Right, so I’ve been living in my flat for a year now. Probably about time I plaster posters and other paper-based junk over every last square inch of my bedroom, like any dedicated games loon.

Most of the posters I have to hand at the moment are from my travels in Japan. I do have plenty more in storage up in Scotland, which I should hopefully be collecting soon. Then you will see what hoarding looks like. Eep.

SEGA Mega Drive print

Poster 1

This A1 print was masterfully designed by the folks over at megadrive.me, and it’s one of my most prized wall mountings. Or, y’know… it will be once I find a frame. Time to scour the local charity shops methinks.

I bought it what must be yonks ago now, but as a SEGA fanatic I just had to pick one up. I think there are some of the 100 print run left if it looks up your straße.

Tokyo Game Show 2014 poster

Poster 2

Ever since my first Tokyo Game Show in 2008, which was the first game show I’d been to outside of the Edinburgh Interactive Entertainment festival, I absolutely fell in love with the show.

Hell or high water, I go back to Japan every year for TGS. Apart from 2013, when I was hopelessly unemployed. Just like I am now.

I have since also picked up the TGS 2015 poster, but I much prefer this lovely cyberlady. Each TGS gets its own character, as well as a wonderfully obtuse theme. 2014’s was “Changing Games: The Transformation of Fun.”

These were available in the press room at TGS. Word of advice if you ever want to nick one: don’t ask permission; just take it and run off. Once you’re told “no” in Japan there’s no coming back from it.

Ryu ga Gotoku (Yakuza) poster

Poster 3

I believe I picked this up from a game store in central Mie-ken back in 2010 when I was filming a short for a film festival

There was a stack of discarded posters in the corner, and after a word with the manager I rifled through it to pick out some choice wall tat.

I love this as it depicts the setting of the first Yakuza game, Kamuro-cho, which is based on one of my favourite areas in Japan, Kabuki-cho.

Yeah, it’s essentially one of the Red Light Districts, but it’s also the most neon-lit place in Tokyo. You may have seen it in the opening of Lost in Translation.

Fun fact: In real life, Don Quijote, the discount store on the corner of Kabuki-cho usually has a giant ad for the latest Yakuza game.

That other SEGA Mega Drive print

Poster 4

Yes, another Mega Drive print. This is a much more recent pickup from earlier in 2015 that came with the £80 and £250 tiers. I went for the latter, natch, as it came with a beautiful hard-bound copy of the book as well as a bonus signed Naoto Oshima print.

I think I bought this around the time I was unemployed after coming back from working in Japan, which probably explains why I couldn’t afford to fly back out for TGS.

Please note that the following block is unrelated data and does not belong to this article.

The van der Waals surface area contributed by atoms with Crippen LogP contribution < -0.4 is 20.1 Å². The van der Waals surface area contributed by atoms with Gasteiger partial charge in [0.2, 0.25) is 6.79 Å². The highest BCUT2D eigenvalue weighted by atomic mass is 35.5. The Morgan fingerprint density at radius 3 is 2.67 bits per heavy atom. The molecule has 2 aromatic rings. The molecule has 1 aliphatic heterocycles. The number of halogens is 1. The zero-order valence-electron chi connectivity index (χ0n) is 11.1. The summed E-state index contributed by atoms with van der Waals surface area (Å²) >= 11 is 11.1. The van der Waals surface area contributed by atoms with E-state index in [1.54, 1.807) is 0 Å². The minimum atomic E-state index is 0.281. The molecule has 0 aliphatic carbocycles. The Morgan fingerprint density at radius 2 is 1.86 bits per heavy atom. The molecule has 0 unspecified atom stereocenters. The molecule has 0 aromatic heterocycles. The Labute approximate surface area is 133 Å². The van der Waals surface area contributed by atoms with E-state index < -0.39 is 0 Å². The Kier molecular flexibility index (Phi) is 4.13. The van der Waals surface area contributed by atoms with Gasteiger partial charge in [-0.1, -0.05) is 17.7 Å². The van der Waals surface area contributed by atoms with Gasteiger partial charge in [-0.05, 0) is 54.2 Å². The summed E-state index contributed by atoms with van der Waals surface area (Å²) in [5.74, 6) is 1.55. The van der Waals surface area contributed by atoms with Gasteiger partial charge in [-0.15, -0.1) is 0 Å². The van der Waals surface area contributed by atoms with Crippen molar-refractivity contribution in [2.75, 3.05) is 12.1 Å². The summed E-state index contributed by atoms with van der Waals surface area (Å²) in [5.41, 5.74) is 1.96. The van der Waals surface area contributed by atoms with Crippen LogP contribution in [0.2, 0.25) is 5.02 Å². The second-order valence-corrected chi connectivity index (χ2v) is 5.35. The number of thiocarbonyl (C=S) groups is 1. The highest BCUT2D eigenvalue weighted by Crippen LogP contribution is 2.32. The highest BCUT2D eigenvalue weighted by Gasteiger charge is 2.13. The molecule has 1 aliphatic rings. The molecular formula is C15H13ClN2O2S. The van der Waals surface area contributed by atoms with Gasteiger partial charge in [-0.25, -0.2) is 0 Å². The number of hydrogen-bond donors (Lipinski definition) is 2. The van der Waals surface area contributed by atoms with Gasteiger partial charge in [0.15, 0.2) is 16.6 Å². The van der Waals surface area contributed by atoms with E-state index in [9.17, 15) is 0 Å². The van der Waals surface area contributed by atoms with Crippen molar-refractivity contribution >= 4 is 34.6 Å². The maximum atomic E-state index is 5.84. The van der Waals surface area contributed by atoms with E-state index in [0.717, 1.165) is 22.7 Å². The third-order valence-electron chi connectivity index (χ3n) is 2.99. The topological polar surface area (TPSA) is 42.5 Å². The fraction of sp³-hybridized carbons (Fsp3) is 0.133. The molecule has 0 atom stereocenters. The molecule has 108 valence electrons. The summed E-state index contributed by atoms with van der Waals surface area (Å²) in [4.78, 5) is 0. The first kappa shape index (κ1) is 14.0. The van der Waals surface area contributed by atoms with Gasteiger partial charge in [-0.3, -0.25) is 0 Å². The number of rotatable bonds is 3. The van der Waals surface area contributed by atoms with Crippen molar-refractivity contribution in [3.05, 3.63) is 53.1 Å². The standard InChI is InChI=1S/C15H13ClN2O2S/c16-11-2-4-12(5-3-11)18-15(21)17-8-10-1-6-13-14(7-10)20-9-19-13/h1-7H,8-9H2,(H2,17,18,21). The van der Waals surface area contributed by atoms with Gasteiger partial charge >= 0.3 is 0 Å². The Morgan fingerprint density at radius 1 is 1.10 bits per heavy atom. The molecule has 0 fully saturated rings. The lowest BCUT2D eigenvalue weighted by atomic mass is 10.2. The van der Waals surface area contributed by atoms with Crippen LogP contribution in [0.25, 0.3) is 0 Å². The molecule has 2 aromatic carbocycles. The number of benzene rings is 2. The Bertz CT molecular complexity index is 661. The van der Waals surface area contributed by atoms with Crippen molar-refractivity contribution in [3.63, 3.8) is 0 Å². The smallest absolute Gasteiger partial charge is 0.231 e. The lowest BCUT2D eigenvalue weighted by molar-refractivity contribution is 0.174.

Darren Wall and Keith Stuart’s Kickstarter-backed SEGA Mega Drive/Genesis: Collected Works is very much recommended for any SEGA fans out there who haven’t read about it already. I believe there are a dozen or so hardback copies left to buy too.

Hiroshi Fujioka poster

Poster 5

“Who’s that jarringly handsome Japanese dude?” I hear you ask. Why, it’s Hiroshi Fujioka, not only one of the original Kamen Riders, but also the undisputed mother trucking King of SEGA adverts, Segata Sanshiro!

Picked this up in a shop in central Akihabara that primarily focused on edible omiyage (souvenirs), which has sadly closed down since.

The shopkeeper was so surprised by how enamoured I was with the poster that he told me Fujioka-san himself would be in town the following week for a signing. However, every time I go to Tokyo I spend every last yen I have, so there was no way I could afford that. Next time.

3DS owners should keep an eye out for Segata Sanshiro in Project x Zone 2 next year. Oh, and if you haven’t seen any of his ads, make sure you watch the whole set right now.

Video Games Live! 2009-2010 World Tour poster

Poster 6

Hey, we’ve come full circle. Covering Video Games Live‘s Japanese show was my first gig for Ready Up, and I had a whale of a time. I remember being very nervous, and feeling out of place and awkward about going backstage.

I remember catching Akira Yamaoka‘s eye, having him approach me, then warmly inviting me backstage. All the big names in video game music were back there chatting away to one another. It was just ridiculous.

Check out the article in question from way back when over here.

What are your most prized pieces of tat? Let me know in the comments below!

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